Eishō was an era from 2/30 of 1504 to 8/23 of 1521 (based on the Japanese lunisolar calendar) in the Sengoku period.
The change from the prior era known as Bunki was related to the sexagenary cycle, also known as the Stems-and-Branches or ganzhi, a cycle of sixty terms used for reckoning time in China and the rest of the East Asian cultural sphere that appeared as a means of recording days in the first Chinese written texts. The fifty-ninth year of the cycle was theorized to represent a period of political disturbances, known as the kasshi-kakumei. To prevent this from occurring, the authorities changed the name of the era.
During this era, Gokashiwabara was the emperor; Ashikaga Yoshiki (later known as Yoshitane) (1490-1495 and 1508-1522) and Ashikaga Yoshizumi (1495-1508) served respectively as the tenth and eleventh shōgun of the Muromachi bakufu.
Key events and battles
- At the Battle of Tachikawa-no-hara, Uesugi Tomoyoshi of the Ōgigayatsu-Uesugi clan defeated Uesugi Akisada of the Yamauchi-Uesugi clan.
- Suganuma Sadanori began construction of Noda Castle in the Shitara District of Mikawa.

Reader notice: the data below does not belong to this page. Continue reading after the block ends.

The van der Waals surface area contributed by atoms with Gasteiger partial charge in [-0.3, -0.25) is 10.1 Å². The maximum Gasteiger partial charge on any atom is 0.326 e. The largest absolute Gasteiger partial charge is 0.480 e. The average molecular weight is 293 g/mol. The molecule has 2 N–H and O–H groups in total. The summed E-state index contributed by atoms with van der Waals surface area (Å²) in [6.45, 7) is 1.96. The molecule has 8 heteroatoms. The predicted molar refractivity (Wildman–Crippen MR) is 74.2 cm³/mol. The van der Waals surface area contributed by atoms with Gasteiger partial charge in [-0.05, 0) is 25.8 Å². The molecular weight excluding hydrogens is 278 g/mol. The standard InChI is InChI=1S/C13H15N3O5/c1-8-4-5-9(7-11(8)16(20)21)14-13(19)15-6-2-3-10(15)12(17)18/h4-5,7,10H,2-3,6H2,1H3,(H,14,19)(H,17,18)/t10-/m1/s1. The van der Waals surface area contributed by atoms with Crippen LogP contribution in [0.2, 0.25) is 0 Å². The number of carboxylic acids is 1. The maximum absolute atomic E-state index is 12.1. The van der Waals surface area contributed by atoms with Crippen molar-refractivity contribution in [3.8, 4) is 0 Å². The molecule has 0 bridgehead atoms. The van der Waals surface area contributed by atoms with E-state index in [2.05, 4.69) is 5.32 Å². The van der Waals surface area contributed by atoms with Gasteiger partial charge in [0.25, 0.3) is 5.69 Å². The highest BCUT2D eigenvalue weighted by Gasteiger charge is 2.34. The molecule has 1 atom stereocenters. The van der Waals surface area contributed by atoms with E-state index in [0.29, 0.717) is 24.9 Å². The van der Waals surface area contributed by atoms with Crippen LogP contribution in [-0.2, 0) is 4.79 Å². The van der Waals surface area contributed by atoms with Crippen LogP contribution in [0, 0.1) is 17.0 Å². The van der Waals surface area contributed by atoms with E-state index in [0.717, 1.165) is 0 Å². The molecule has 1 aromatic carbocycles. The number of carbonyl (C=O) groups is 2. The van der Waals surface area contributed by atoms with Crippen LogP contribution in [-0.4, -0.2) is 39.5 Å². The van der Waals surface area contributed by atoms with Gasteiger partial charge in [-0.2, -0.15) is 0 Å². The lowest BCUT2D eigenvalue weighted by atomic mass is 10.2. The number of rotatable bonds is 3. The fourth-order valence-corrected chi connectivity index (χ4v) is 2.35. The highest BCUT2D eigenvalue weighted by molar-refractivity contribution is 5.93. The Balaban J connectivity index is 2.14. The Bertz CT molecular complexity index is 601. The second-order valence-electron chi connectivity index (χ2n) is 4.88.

- Makino Kohaku built Yoshida Castle on the northern end of the Atsumi District of Mikawa. This intensified conflict between the Makino and Toda clans while Yoshida Castle sat in a contested area.
- A confrontation arose between Ashikaga Masauji and his son, Ashikaga Takamoto. Masauji served as the second Koga kubō or head of the Kantō-Ashikaga clan based in Koga in Shimōsa Province in a lineage that continued for 130 years. The Sano clan, the Shirakawa-Yūki clan, Oyama Shigenaga, Satake Yoshikiyo, and Iwaki Yoshitaka led the support for Masauji, while Utsunomiya Shigetsuna, Yūki Masatomo, and Oda Masaharu backed Takamoto, giving rise to a succession of battles across Kantō, summarily referred to as the Eishō Conflict (Eishō no ran).